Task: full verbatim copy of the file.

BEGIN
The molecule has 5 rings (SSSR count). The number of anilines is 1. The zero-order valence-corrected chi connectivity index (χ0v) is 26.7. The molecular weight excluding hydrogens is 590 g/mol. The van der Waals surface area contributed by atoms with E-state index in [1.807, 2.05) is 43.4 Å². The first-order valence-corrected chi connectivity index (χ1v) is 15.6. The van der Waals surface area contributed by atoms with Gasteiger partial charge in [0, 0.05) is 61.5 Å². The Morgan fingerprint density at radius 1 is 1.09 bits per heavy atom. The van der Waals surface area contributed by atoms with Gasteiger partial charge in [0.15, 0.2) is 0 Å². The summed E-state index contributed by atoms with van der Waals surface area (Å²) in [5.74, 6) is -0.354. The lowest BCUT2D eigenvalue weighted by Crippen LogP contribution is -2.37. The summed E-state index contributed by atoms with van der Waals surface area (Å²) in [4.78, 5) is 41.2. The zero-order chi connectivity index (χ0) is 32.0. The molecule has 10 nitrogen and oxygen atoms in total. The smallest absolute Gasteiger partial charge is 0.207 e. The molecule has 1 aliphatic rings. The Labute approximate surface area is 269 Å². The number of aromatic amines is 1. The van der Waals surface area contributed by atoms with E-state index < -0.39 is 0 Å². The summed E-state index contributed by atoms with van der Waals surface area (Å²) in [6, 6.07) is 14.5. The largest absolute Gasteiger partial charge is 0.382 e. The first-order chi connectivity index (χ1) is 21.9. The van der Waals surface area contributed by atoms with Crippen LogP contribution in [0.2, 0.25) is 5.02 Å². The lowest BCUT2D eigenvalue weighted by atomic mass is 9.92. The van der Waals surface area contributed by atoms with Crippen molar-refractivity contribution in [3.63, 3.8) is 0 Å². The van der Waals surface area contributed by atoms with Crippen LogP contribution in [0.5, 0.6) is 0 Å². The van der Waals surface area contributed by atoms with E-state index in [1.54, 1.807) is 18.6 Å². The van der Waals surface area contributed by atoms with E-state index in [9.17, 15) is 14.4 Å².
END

The molecule has 5 rings (SSSR count). The number of anilines is 1. The zero-order valence-corrected chi connectivity index (χ0v) is 26.7. The molecular weight excluding hydrogens is 590 g/mol. The van der Waals surface area contributed by atoms with E-state index in [1.807, 2.05) is 43.4 Å². The first-order valence-corrected chi connectivity index (χ1v) is 15.6. The van der Waals surface area contributed by atoms with Gasteiger partial charge in [0, 0.05) is 61.5 Å². The Morgan fingerprint density at radius 1 is 1.09 bits per heavy atom. The van der Waals surface area contributed by atoms with Gasteiger partial charge in [0.15, 0.2) is 0 Å². The summed E-state index contributed by atoms with van der Waals surface area (Å²) in [5.74, 6) is -0.354. The lowest BCUT2D eigenvalue weighted by Crippen LogP contribution is -2.37. The summed E-state index contributed by atoms with van der Waals surface area (Å²) in [4.78, 5) is 41.2. The zero-order chi connectivity index (χ0) is 32.0. The molecule has 10 nitrogen and oxygen atoms in total. The smallest absolute Gasteiger partial charge is 0.207 e. The molecule has 1 aliphatic rings. The Labute approximate surface area is 269 Å². The number of aromatic amines is 1. The van der Waals surface area contributed by atoms with E-state index < -0.39 is 0 Å². The summed E-state index contributed by atoms with van der Waals surface area (Å²) in [6, 6.07) is 14.5. The largest absolute Gasteiger partial charge is 0.382 e. The first-order chi connectivity index (χ1) is 21.9. The van der Waals surface area contributed by atoms with Crippen LogP contribution in [0.2, 0.25) is 5.02 Å². The lowest BCUT2D eigenvalue weighted by atomic mass is 9.92. The van der Waals surface area contributed by atoms with Crippen molar-refractivity contribution in [3.63, 3.8) is 0 Å². The van der Waals surface area contributed by atoms with Crippen LogP contribution in [0.5, 0.6) is 0 Å². The van der Waals surface area contributed by atoms with E-state index in [1.54, 1.807) is 18.6 Å². The van der Waals surface area contributed by atoms with E-state index in [9.17, 15) is 14.4 Å².